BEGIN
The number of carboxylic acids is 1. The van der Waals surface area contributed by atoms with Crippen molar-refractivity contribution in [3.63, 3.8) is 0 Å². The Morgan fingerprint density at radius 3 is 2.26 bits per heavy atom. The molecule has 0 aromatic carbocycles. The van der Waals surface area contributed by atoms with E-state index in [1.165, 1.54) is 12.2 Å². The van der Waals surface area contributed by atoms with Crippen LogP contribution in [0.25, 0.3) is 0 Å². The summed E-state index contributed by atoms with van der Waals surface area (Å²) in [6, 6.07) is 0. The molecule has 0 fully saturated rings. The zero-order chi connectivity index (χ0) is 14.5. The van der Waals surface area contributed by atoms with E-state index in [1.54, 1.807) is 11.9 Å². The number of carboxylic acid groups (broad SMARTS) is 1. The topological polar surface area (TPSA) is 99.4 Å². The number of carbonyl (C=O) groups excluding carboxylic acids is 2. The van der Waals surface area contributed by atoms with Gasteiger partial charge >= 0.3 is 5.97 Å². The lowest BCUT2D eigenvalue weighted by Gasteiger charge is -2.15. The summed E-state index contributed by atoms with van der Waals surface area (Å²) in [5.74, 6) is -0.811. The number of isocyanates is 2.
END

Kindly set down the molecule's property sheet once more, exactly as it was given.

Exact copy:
The number of carboxylic acids is 1. The van der Waals surface area contributed by atoms with Crippen molar-refractivity contribution in [3.63, 3.8) is 0 Å². The Morgan fingerprint density at radius 3 is 2.26 bits per heavy atom. The molecule has 0 aromatic carbocycles. The van der Waals surface area contributed by atoms with E-state index in [1.165, 1.54) is 12.2 Å². The van der Waals surface area contributed by atoms with Crippen LogP contribution in [0.25, 0.3) is 0 Å². The summed E-state index contributed by atoms with van der Waals surface area (Å²) in [6, 6.07) is 0. The molecule has 0 fully saturated rings. The zero-order chi connectivity index (χ0) is 14.5. The van der Waals surface area contributed by atoms with E-state index in [1.54, 1.807) is 11.9 Å². The number of carboxylic acid groups (broad SMARTS) is 1. The topological polar surface area (TPSA) is 99.4 Å². The number of carbonyl (C=O) groups excluding carboxylic acids is 2. The van der Waals surface area contributed by atoms with Gasteiger partial charge >= 0.3 is 5.97 Å². The lowest BCUT2D eigenvalue weighted by Gasteiger charge is -2.15. The summed E-state index contributed by atoms with van der Waals surface area (Å²) in [5.74, 6) is -0.811. The number of isocyanates is 2.